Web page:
Critical Thinker
Posts: 10

Morality of Eugenics

I do not think that voluntary Eugenics is immoral. People should have the choice to use technology to their desire, and to potentially make life exponentially easier, better and more enjoyable for their children. The ability to weed out diseases and disabilities that have been causing people worlds of grief for centuries is not something that we should pass up out of fear for something that might happen. If we have the capabilities to help people, we should. The Harvard Gazette says ¨Developing safe, effective ways to use gene editing to treat people with serious diseases with no known cures has so much potential to relieve suffering that it is hard to see how anyone could be against it¨, and this is something I agree with entirely. There is so much potential to relieve people of the struggles they go through now, it would be unfair to hold this back from those people out of a fear or possibility that it could get out of hand and be used to create bad things in the future. There are people now who are suffering, and people being born into a world they will continuously suffer in every day we do not use these technologies to help better genetics.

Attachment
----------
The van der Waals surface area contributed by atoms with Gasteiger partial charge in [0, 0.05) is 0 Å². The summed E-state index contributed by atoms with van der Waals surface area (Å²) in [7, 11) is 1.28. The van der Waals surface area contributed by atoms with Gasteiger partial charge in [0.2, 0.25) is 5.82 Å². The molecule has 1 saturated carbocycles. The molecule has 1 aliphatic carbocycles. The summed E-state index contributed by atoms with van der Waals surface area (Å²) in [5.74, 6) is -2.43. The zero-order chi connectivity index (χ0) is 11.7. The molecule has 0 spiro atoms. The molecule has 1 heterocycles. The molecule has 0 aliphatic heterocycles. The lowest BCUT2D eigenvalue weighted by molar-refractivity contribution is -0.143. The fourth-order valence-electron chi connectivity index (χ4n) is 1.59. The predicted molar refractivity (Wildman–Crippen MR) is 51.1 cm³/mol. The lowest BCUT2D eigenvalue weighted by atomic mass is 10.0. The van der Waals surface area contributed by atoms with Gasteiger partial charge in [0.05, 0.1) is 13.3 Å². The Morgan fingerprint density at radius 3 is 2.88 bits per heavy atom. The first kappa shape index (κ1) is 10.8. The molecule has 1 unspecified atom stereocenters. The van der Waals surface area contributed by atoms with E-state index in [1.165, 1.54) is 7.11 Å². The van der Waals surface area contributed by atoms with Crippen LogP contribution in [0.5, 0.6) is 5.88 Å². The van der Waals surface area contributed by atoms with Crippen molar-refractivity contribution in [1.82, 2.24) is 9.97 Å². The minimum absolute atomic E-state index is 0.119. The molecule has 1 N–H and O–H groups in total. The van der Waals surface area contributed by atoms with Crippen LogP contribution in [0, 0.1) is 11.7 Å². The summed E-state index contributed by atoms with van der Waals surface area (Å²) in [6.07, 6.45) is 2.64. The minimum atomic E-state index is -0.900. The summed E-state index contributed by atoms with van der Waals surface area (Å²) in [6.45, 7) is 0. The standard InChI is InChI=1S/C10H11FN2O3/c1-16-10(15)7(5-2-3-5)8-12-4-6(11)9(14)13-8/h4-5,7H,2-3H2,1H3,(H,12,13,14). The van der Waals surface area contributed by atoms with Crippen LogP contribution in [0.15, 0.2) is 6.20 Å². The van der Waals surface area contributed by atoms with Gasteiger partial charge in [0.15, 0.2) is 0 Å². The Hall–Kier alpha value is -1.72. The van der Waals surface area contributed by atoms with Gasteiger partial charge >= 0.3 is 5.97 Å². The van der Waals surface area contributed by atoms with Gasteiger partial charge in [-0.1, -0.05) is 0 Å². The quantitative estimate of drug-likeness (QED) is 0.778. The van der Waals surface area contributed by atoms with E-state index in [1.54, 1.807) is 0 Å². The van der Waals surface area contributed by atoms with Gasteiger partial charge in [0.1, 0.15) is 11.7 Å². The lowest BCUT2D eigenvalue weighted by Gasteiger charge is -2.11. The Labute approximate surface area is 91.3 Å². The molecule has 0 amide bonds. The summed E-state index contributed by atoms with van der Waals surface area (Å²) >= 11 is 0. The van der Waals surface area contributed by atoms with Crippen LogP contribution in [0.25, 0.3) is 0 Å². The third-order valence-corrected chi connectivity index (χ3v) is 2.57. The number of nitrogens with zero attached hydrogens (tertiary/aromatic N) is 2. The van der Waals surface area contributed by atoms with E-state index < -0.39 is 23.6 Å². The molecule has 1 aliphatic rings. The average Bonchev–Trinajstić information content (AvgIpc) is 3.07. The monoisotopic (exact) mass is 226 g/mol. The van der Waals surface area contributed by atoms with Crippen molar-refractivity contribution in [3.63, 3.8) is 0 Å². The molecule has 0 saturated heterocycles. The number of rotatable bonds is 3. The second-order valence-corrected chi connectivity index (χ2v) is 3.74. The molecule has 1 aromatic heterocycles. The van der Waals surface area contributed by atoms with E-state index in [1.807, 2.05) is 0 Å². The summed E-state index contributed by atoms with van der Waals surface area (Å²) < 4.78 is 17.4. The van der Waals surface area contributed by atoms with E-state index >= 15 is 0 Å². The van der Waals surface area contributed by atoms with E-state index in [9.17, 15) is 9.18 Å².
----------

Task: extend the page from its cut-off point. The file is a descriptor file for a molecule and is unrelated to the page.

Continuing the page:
Admittedly our history with Eugenics is not a pleasant one. Scrolling through all of the eugenics policy projects goes to show that people given free reign over the ability to control others and ¨create¨ a better race does not work. We can see this in the miscegenation, education, and sterilization policies which only served to further divide the nation and were incredibly immoral. The National Library of Medicine says ¨It is important to distinguish between genetic changes undertaken with respect to improving a group or population and genetic change that takes a single individual as its focus¨. This is why current, voluntary eugenics will be different. Rather than an attempt to make society as a whole better, or a push from the government to create a better human being, this is a choice for each person to make for themselves, fixing whichever problems they choose, not those that society deems unfavorable. Rather than the policies that force people to follow the general laws, or weed out people against their will, this is something that regards one single individual, and what is best for them.